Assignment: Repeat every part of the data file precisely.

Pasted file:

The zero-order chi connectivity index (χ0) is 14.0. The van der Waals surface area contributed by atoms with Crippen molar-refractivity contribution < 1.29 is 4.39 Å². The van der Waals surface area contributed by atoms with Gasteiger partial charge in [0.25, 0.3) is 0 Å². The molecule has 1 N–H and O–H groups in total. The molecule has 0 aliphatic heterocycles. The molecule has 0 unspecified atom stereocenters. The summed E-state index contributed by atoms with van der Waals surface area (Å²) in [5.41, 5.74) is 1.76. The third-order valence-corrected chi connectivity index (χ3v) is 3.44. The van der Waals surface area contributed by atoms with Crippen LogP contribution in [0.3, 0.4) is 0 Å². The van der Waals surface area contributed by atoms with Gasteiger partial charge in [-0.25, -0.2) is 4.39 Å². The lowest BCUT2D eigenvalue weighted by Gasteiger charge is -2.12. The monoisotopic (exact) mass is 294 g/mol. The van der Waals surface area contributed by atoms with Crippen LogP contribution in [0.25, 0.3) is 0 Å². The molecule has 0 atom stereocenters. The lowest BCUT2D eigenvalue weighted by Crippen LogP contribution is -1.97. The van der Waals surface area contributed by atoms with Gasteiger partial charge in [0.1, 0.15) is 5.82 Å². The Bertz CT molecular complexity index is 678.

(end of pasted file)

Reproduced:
The zero-order chi connectivity index (χ0) is 14.0. The van der Waals surface area contributed by atoms with Crippen molar-refractivity contribution < 1.29 is 4.39 Å². The van der Waals surface area contributed by atoms with Gasteiger partial charge in [0.25, 0.3) is 0 Å². The molecule has 1 N–H and O–H groups in total. The molecule has 0 aliphatic heterocycles. The molecule has 0 unspecified atom stereocenters. The summed E-state index contributed by atoms with van der Waals surface area (Å²) in [5.41, 5.74) is 1.76. The third-order valence-corrected chi connectivity index (χ3v) is 3.44. The van der Waals surface area contributed by atoms with Crippen LogP contribution in [0.3, 0.4) is 0 Å². The van der Waals surface area contributed by atoms with Gasteiger partial charge in [-0.25, -0.2) is 4.39 Å². The lowest BCUT2D eigenvalue weighted by Gasteiger charge is -2.12. The monoisotopic (exact) mass is 294 g/mol. The van der Waals surface area contributed by atoms with Crippen LogP contribution in [0.25, 0.3) is 0 Å². The molecule has 0 atom stereocenters. The lowest BCUT2D eigenvalue weighted by Crippen LogP contribution is -1.97. The van der Waals surface area contributed by atoms with Gasteiger partial charge in [0.1, 0.15) is 5.82 Å². The Bertz CT molecular complexity index is 678.